Advancing AI for Video: Startup launches powerful video processing platform

Voxel51 uses AI processing to identify and track objects and activities through video clips.

Screenshot from inside car showing traffic Enlarge
This screenshot shows a frame of a video in Scoop, Voxel 51’s tool for organizing videos by their content. The vehicles are recognized by type, make and color. Voxel51’s platform performs AI video processing that identifies objects and actions in video. Credit: Voxel51

Voxel51, a University of Michigan startup, today launched its flagship product—a software platform designed to make it easier, faster and more affordable to access the untapped potential of video data.

The software is aimed at companies that work with video but struggle to extract the information that they need from it. While video is a rich form of data, it is difficult to analyze and search because of its complexity, large file sizes and lack of defined units like words.

Voxel51 has set out to overcome those obstacles with their video analytics platform and open source software libraries that, together, enable state-of-the-art video recognition. It identifies and follows objects and actions in each clip. As co-founder Brian Moore says, “We transform video into value.”

Their initial focus, which is particularly relevant to driverless cars, is on video footage from road scenes and for public safety. In both of these applications, cameras are key sensors, but it is time-consuming for humans to process the data so that a computer can analyze it. Faster, automated processing should speed the development of better computer vision.

“This is the first and only publicly available platform for road scene understanding,” said co-founder Jason Corso, a professor of electrical and computer engineering. “The auto companies are building them, but in proprietary silos. Ours will be available for anyone to use and try.

“By democratizing video processing and access to large, annotated libraries, we enable younger startups to compete with the well-resourced teams working on driverless cars and other computer vision applications in large companies.”

In driverless vehicles today, perception algorithms are produced with machine learning techniques, which means that they need to be trained on video clips that are annotated with object identification and tracking—for instance, pedestrians, vehicles, lamp posts, signs and traffic lights.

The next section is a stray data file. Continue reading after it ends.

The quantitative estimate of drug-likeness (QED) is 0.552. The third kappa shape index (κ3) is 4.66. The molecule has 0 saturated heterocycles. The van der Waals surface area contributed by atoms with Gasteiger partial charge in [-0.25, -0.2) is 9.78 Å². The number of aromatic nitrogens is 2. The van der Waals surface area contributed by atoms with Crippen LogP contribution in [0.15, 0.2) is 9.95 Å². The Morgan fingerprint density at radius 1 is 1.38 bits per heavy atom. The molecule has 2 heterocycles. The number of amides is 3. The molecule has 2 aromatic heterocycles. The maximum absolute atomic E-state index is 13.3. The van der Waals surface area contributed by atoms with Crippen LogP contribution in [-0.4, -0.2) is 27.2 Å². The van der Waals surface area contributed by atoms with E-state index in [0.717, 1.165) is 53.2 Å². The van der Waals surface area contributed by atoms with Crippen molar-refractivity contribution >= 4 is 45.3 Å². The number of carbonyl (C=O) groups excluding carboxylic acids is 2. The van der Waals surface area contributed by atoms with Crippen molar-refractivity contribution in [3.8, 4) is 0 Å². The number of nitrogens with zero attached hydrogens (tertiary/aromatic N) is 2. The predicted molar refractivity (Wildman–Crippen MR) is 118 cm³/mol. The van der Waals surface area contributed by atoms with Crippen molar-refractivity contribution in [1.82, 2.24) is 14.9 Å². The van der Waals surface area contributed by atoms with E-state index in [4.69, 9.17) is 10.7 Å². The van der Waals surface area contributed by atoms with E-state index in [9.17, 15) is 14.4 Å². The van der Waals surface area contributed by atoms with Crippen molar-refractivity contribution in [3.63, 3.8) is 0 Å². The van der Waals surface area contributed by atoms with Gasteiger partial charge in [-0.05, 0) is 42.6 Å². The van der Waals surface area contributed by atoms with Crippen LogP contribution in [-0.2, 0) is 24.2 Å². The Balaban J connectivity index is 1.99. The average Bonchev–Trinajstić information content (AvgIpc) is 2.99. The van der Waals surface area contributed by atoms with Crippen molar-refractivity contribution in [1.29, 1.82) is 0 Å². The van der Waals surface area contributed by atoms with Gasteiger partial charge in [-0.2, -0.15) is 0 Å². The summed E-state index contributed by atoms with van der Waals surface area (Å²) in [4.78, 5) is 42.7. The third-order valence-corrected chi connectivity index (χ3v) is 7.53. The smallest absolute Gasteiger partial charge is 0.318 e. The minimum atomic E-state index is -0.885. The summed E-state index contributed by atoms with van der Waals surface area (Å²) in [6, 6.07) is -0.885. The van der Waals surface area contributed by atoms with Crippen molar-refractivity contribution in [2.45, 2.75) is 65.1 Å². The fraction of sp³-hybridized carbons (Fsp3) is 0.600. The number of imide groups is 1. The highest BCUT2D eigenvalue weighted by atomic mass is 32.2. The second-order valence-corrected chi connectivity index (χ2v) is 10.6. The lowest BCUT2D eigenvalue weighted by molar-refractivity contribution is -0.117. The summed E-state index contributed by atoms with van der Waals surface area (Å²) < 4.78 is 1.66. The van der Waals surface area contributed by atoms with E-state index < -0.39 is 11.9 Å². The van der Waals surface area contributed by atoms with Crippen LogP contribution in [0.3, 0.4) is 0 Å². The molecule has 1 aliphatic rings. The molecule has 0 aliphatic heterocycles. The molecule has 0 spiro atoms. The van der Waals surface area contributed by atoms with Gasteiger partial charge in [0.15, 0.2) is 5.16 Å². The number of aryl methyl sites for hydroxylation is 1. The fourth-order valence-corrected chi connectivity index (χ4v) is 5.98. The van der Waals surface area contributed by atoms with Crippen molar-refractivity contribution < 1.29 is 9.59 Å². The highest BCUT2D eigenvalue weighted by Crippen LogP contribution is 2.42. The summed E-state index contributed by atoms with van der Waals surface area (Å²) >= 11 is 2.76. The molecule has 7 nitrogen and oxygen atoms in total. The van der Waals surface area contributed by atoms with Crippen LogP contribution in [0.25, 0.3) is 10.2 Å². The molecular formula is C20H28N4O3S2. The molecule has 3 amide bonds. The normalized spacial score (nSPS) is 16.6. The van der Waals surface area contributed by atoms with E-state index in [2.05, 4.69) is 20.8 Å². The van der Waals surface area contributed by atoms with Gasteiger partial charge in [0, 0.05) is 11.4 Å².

Voxel - pedestrians Enlarge
This screenshot shows a frame of a video in Scoop, Voxel 51’s tool for organizing videos by their content. Vehicles, signs and pedestrians are labeled and tracked through the clip. Voxel51’s platform performs AI video processing that identifies objects and actions in video. Image credit: Voxel51

Before the systems are trained, the video must be annotated—usually by a human. That’s why it is time-consuming and expensive to create training data for machine-learning algorithms. With Voxel51, users can rely on the platform’s AI software to speed up much of this process. Then, it’s possible to search for very specific video content—for example, a dog walker. And with the open source library, some users have access to much larger datasets than they could otherwise afford to acquire.

“There’s a clear need for the kind of cutting-edge AI technology that’s been developed by Voxel51 in the automated vehicle space, and we’re enthusiastic about the progress that’s already being made,” said Bryce Pilz, director of licensing at U-M Tech Transfer.

“Right now, Voxel51 technology is helping autonomous vehicles at MCity make sense of what they are seeing on the road so that they can make better decisions, and we have no doubt that we’ll eventually see these innovations making their way into production vehicles, making them safer, more efficient and reliable,” Pilz added.

Beyond putting powerful AI video analysis into the hands of developers, Voxel51’s main under-the-hood differentiator is that their processing operates in the space-time volume across frames, where they can capture motion and appearance changes over time. In other words, they’re looking not at pixels but at voxels.

The company has raised $2 million in venture capital. It’s located in Ann Arbor, employs 15 people, and is hiring many more, Corso says.

“Since the dawn of modern computing, humans have been adapting to computers. I think it’s about time computers started adapting to us, and that involves a deeper understanding of the visual world,” Corso said. “Voxel51’s new platform is an important step in that direction. We want to enable new companies to add visual perception capabilities with ease and power where they otherwise would not have been able.”

Voxel51 is running a booth June 18-20 at the computer vision conference CVPR 2019.

Corso is a member of Michigan Robotics.

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